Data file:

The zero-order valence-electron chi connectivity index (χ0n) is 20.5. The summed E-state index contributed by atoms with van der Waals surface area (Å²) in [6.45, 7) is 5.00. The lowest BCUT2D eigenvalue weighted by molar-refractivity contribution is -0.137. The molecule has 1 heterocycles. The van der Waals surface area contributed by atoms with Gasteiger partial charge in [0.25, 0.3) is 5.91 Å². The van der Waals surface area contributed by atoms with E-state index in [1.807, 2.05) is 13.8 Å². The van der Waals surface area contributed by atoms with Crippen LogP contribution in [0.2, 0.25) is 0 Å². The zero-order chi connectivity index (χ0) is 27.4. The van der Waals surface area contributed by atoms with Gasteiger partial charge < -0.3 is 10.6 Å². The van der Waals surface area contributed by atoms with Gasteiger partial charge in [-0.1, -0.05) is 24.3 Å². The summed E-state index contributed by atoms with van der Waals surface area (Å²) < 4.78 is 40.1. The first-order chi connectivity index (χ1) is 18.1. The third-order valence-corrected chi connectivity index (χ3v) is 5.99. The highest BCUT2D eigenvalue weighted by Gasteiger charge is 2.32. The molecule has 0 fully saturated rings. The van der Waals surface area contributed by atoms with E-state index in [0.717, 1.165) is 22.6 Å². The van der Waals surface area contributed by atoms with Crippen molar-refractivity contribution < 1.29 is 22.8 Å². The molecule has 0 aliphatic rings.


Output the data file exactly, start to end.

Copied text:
The zero-order valence-electron chi connectivity index (χ0n) is 20.5. The summed E-state index contributed by atoms with van der Waals surface area (Å²) in [6.45, 7) is 5.00. The lowest BCUT2D eigenvalue weighted by molar-refractivity contribution is -0.137. The molecule has 1 heterocycles. The van der Waals surface area contributed by atoms with Gasteiger partial charge in [0.25, 0.3) is 5.91 Å². The van der Waals surface area contributed by atoms with E-state index in [1.807, 2.05) is 13.8 Å². The van der Waals surface area contributed by atoms with Crippen LogP contribution in [0.2, 0.25) is 0 Å². The zero-order chi connectivity index (χ0) is 27.4. The van der Waals surface area contributed by atoms with Gasteiger partial charge < -0.3 is 10.6 Å². The van der Waals surface area contributed by atoms with Gasteiger partial charge in [-0.1, -0.05) is 24.3 Å². The summed E-state index contributed by atoms with van der Waals surface area (Å²) < 4.78 is 40.1. The first-order chi connectivity index (χ1) is 18.1. The third-order valence-corrected chi connectivity index (χ3v) is 5.99. The highest BCUT2D eigenvalue weighted by Gasteiger charge is 2.32. The molecule has 0 fully saturated rings. The van der Waals surface area contributed by atoms with E-state index in [0.717, 1.165) is 22.6 Å². The van der Waals surface area contributed by atoms with Crippen molar-refractivity contribution < 1.29 is 22.8 Å². The molecule has 0 aliphatic rings.